Background: Malnutrition is associated with increased postoperative morbidity in colorectal surgery. This study aimed to determine if preoperative nutritional markers could predict postoperative outcomes for patients undergoing cytoreductive surgery with hyperthermic intraperitoneal chemotherapy (CRS-HIPEC) for peritoneal metastasis (PM) of colorectal origin.
Methods: All patients who underwent a complete CRS-HIPEC for colorectal PM between January 2009 and December 2014 were evaluated. Preoperative clinical and biological nutritional factors, including Body Mass Index (BMI), preoperative albumin and prealbumin levels were analysed. Preoperative computed tomography was used to measure the cross-sectional surface of the visceral and subcutaneous adipose tissue, at the third lumbar vertebrae, to assess the abdominal fat composition. Skeletal muscle mass was measured to assess for sarcopenia.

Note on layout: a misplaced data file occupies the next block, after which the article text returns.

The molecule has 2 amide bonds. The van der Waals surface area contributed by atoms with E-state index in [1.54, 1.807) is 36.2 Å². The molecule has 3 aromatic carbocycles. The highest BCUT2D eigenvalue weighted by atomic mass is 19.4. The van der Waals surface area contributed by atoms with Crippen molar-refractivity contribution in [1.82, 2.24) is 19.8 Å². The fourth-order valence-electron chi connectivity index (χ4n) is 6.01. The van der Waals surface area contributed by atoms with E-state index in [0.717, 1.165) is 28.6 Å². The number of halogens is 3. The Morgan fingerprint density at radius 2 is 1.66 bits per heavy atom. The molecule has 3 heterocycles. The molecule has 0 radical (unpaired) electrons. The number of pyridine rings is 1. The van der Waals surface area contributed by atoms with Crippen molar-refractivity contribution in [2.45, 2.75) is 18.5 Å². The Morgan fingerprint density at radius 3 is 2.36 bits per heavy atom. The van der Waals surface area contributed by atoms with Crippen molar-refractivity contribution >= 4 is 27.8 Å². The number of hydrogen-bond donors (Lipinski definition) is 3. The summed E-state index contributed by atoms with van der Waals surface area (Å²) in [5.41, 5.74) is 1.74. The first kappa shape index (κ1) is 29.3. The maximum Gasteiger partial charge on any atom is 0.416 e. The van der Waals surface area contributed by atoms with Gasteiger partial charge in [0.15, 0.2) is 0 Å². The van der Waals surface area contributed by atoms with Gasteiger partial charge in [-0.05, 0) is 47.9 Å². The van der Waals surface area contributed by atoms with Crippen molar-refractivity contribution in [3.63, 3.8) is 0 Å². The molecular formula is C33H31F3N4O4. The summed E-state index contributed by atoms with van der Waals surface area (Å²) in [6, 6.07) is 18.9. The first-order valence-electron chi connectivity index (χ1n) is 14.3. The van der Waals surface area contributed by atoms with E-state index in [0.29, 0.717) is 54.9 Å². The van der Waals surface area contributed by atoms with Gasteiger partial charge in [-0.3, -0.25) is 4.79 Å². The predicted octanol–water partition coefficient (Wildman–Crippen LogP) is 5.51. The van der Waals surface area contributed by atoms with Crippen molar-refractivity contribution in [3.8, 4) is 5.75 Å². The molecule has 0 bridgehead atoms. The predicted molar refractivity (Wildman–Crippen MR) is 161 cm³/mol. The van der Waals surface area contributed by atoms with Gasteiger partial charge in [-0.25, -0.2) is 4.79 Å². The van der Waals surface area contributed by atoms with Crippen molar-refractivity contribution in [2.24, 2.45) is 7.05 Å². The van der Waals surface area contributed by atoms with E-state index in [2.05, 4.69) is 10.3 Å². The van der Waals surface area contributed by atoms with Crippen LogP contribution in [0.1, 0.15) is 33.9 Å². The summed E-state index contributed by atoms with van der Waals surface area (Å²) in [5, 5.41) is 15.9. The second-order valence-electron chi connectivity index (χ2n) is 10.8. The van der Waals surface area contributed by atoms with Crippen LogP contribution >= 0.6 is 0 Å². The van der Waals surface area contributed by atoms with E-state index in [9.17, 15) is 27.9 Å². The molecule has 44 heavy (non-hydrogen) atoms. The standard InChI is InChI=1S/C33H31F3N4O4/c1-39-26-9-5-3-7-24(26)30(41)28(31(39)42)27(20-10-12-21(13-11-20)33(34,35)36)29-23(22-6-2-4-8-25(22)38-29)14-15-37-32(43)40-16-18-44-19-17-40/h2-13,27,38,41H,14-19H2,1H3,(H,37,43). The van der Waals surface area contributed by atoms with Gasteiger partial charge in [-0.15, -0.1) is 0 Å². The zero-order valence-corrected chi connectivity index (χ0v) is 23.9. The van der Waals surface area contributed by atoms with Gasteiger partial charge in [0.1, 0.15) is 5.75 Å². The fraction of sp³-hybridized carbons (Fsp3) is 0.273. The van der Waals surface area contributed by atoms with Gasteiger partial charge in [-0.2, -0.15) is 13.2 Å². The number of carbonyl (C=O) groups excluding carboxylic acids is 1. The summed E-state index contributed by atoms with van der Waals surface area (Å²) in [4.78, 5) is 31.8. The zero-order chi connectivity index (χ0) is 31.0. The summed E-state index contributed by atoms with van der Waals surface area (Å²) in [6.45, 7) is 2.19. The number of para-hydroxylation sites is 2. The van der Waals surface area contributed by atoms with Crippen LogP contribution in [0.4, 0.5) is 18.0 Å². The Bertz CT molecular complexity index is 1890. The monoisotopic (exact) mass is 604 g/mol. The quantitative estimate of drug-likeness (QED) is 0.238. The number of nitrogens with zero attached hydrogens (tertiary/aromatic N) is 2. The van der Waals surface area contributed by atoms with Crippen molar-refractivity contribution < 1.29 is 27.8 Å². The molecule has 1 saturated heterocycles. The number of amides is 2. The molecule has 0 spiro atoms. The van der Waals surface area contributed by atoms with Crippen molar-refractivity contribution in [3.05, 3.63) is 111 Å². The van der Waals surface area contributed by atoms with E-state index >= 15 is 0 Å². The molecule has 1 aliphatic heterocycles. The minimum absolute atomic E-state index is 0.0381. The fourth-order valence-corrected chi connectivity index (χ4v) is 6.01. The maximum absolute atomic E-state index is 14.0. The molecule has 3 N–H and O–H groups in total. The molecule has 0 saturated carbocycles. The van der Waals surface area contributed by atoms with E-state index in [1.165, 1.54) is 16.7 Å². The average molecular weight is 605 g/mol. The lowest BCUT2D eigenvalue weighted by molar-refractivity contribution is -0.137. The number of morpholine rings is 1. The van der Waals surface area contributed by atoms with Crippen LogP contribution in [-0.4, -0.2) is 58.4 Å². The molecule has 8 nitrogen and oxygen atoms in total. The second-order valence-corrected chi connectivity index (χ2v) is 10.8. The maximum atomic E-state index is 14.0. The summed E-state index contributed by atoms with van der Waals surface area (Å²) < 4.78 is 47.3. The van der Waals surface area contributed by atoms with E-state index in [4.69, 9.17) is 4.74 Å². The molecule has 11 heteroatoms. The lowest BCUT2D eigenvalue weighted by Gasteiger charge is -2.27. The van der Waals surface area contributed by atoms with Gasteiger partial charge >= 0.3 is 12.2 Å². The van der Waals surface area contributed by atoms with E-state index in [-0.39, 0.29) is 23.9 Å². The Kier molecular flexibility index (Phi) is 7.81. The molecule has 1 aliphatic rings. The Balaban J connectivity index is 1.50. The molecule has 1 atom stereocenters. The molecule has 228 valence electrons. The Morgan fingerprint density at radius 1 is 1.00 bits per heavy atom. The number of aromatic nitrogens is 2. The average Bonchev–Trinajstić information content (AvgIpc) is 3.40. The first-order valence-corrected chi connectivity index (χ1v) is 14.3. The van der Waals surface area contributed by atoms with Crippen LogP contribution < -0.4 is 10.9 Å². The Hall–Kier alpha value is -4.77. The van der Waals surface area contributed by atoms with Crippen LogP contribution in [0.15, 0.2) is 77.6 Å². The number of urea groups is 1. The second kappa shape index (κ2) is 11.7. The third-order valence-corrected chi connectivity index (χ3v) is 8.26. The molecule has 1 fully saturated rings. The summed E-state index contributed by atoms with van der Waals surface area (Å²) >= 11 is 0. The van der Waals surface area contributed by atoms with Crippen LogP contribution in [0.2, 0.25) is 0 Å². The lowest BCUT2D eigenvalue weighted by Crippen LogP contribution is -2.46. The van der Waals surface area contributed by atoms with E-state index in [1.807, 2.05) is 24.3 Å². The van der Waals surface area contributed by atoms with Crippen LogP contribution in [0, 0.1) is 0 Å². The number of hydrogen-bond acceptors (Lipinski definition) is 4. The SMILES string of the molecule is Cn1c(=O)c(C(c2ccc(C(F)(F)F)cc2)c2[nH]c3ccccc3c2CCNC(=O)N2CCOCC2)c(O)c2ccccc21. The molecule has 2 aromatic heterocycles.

Results: Among 214 patients, 14 (6.5%) had a BMI ≥ 35 kg/m2, 90 (42%) were sarcopenic, 19 (9%) presented albumin <35 g/L and 2 (1%) had pre-albumin <20 mg/dL. Median values for visceral and subcutaneous fat surfaces were 99.2 cm2 and 198 cm2, respectively. Hypoalbuminemia was associated with worse overall survival (23 vs. 59 months, p = 0.015). The other nutritional factors did not impact overall or progression free survival after CRS-HIPEC for colorectal PM. In multivariate analysis, major post-operative complication and hypoalbuminemia were independently associated with decreased overall survival.
Conclusions: Hypoalbuminemia appears as a strong predictive factor for decreased overall survival in patients presenting PM of colorectal origin undergoing CRS-HIPEC.
Keywords: Sarcopenia; albumin; peritoneal metastases; preoperative nutrition; skeletal muscle mass.